And Fenner Brockway, Secretary of the I.L.P. in England who travelled to Spain after the May events in Catalonia (1937), expressed his impressions in the following words:

"I was impressed by the strength of the C.N.T. It was unnecessary to tell me that it was the largest and most vital of the working-class organisations in Spain. The large industries were clearly, in the main, in the hands of the C.N.T.--railways, road transport, shipping, engineering, textiles, electricity, building, agriculture. At Valencia the U.G.T. had a larger share of control than at Barcelona, but generally speaking the mass of manual workers belonged to the C.N.T. The U.G.T. membership was more of the type of the 'white-collar' worker...I was immensely impressed by the constructive revolutionary work which is being done by the C.N.T. Their achievement of workers' control in industry is an inspiration. One could take the example of the railways or engineering or textiles...There are still some Britishers and Americans who regard the Anarchists of Spain as impossible, undisciplined, uncontrollable. This is poles away from the truth. The Anarchists of Spain, through the C.N.T., are doing one of the biggest constructive jobs ever done by the working class. At the front they are fighting Fascism. Behind the front they are actually constructing the new Workers' Society. They see that the war against Fascism and the carrying through of the Social Revolution are inseparable. Those who have seen and understand what they are doing must honour them and be grateful to them. They are resisting Fascism. They are at the same time creating the New Workers' Order which is the only alternative to Fascism. That is surely the biggest things now being done by the workers in any part of the world." And in another place: "The great solidarity that existed amongst the Anarchists was due to each individual relying on his own strength and not depending on leadership. The organisations must, to be successful, be combined with a free-thinking people; not a mass, but free individuals." (the last three cited in Rocker's "Anarcho-syndicalism").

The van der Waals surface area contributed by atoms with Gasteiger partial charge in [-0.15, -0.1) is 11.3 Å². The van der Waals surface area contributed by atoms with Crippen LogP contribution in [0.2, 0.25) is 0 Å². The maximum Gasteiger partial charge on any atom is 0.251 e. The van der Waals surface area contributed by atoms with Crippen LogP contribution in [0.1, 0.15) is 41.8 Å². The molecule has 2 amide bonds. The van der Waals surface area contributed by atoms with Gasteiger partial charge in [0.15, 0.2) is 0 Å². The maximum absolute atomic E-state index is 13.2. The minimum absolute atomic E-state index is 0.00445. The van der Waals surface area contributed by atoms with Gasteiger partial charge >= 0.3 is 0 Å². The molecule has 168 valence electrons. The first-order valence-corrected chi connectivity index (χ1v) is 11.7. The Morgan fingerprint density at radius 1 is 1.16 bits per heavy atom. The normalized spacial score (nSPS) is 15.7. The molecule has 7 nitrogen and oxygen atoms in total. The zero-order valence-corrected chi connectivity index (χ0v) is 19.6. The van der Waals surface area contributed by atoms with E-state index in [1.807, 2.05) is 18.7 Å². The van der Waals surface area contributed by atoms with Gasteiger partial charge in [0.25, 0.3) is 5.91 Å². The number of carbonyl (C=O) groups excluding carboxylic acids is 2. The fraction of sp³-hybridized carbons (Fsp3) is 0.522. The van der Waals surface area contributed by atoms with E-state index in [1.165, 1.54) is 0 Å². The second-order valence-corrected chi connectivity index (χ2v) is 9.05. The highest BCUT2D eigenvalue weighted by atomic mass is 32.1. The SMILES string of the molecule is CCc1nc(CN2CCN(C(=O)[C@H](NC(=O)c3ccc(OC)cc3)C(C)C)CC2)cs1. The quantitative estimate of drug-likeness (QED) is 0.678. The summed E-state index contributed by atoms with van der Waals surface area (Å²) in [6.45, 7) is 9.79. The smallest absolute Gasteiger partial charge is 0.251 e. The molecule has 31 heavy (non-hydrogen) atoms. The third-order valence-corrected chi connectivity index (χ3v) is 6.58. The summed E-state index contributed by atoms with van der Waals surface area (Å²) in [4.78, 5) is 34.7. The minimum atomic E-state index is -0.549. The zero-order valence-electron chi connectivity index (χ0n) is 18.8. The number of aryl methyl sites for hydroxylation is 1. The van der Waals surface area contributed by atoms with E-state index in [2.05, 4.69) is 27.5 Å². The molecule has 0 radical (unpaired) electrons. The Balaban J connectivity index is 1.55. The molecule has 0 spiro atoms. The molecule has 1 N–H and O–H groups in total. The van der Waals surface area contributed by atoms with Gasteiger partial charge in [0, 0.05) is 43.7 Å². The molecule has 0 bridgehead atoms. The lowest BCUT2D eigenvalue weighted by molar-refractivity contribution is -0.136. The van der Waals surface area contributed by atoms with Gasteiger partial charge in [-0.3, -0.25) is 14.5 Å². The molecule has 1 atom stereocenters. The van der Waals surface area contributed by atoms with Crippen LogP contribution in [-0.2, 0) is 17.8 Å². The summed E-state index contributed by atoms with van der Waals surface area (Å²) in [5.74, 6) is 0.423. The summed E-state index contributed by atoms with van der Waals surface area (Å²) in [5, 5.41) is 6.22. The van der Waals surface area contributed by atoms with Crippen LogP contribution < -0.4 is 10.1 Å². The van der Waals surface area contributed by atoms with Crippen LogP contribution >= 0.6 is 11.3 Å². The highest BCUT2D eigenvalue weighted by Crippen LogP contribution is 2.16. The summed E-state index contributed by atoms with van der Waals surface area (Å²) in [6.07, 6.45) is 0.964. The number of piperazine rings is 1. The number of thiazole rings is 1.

[edit] Obituary

  • Miguel Alba (1900-1999) Lozano, [1]
  • Ramón Álvarez (1913-2003) Palomo [2]
  • Federico Arcos (1920- ) Martinez: Relentless Vision: The legacy of F. Arcos, Emma Goldman and the Spanish Revolution(Video)[3] and [4]
  • Maria Batet (1914-2009) [5]
  • Severino Campos (1905-2006) Campos [6] und [7]
  • Francisco Carrasquer (1917-2012), (Video in memoriam) [8]
  • Miguel Celma (1920-2007) Martín [9]
  • Valerio Chiné (1918-2007) Bagué [10]
  • José Fortea (1916- )Gracia [11]
  • Juan Giménez (1913-1998) Arenas [12]
  • Concha Liaño (1916-2014) [13] und hier: [14], (Video) Anarquista, Mujeres Libres 1936, Interview span. [15]
  • Fidel Miró (1910-1998) Last Interview [16]
  • Aurora Molina (1923-2014) Iturbe [17] kurzes Video: [18]
  • Concha Pérez (1915-2014) Collado [19], Video, Homenatge [20]
  • Maria Suceso Portales (1904-1999) [21]
  • Dolores Prat (1905-2001) Coll [22]
  • José "Pepe" Sauces (1911-2000) [23]
  • Liberto Sarrau(1920-2001) Royes [24]
  • Antonio Turón (1920-2003) Turón [25]
  • José Urzáiz (1918-1998) [26]
  • Antonio Zapata (1908-2000) Córdoba [27]

[edit] Bibliography

  • Sam Dolgoff (1974): The Anarchist Collectives: Workers' Self-Management in the Spanish Revolution, 1936–1939, Montreal; here: [28]
  • Rudolf Rocker (1938): Anarcho-Syndicalism. Theory & Practice, London; here:* [29]
  • Colectivo Solidario, ed.,(2007): "El anarcosindicalismo español. Una historia en imágenes". Confederación Sindical Solidaridad Obrera, Madrid.
  • Jose Peirats (2011,2012): "The CNT in the Spanish Revolution", vol.1, vol.2, vol.3, PM Press, Oakland.
  • Stuart Christie (2010): We, the anarchists! A study of the Iberian Anarchist Federation (FAI) 1927–1937. London.
  • Vernon Richards (1953): Lessons of the Spanish Revolution. Freedom Press, London.
  • Iain McKay, Editor (2012): "An Anarchist FAQ" Vol 2, (esp. Section: I.8 Does revolutionary Spain show that libertarian socialism can work in practice? page 974-1005 [30]). AK Press, Oakland/Edinburgh.
  • "Spain 1936-1939: Social Revolution - Counter Revolution" (1990), (Selections from the anarchist fortnightly 'Spain & the World'), Freedom Press, London.

[edit] Websites

[edit] See also